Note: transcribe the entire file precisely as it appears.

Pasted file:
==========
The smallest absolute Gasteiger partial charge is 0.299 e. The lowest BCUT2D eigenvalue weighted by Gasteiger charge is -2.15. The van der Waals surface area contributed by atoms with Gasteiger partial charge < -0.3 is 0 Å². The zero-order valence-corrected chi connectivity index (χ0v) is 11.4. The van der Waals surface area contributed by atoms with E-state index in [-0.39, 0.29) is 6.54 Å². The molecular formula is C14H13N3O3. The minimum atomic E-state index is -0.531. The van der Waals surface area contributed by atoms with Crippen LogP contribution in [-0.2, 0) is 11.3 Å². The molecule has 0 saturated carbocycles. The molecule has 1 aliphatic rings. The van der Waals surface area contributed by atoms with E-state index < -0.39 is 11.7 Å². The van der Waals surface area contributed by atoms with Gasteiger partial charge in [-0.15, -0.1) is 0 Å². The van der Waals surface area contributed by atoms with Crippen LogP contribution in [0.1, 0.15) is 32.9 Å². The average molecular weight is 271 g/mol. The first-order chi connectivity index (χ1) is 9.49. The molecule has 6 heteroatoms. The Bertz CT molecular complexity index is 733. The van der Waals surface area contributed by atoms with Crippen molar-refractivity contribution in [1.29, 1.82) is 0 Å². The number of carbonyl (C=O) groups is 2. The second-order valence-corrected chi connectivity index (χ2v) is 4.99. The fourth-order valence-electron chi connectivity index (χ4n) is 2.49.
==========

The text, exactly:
The smallest absolute Gasteiger partial charge is 0.299 e. The lowest BCUT2D eigenvalue weighted by Gasteiger charge is -2.15. The van der Waals surface area contributed by atoms with Gasteiger partial charge < -0.3 is 0 Å². The zero-order valence-corrected chi connectivity index (χ0v) is 11.4. The van der Waals surface area contributed by atoms with E-state index in [-0.39, 0.29) is 6.54 Å². The molecular formula is C14H13N3O3. The minimum atomic E-state index is -0.531. The van der Waals surface area contributed by atoms with Crippen LogP contribution in [-0.2, 0) is 11.3 Å². The molecule has 0 saturated carbocycles. The molecule has 1 aliphatic rings. The van der Waals surface area contributed by atoms with E-state index < -0.39 is 11.7 Å². The van der Waals surface area contributed by atoms with Gasteiger partial charge in [-0.15, -0.1) is 0 Å². The van der Waals surface area contributed by atoms with Crippen LogP contribution in [0.1, 0.15) is 32.9 Å². The average molecular weight is 271 g/mol. The first-order chi connectivity index (χ1) is 9.49. The molecule has 6 heteroatoms. The Bertz CT molecular complexity index is 733. The van der Waals surface area contributed by atoms with Crippen molar-refractivity contribution in [1.29, 1.82) is 0 Å². The number of carbonyl (C=O) groups is 2. The second-order valence-corrected chi connectivity index (χ2v) is 4.99. The fourth-order valence-electron chi connectivity index (χ4n) is 2.49.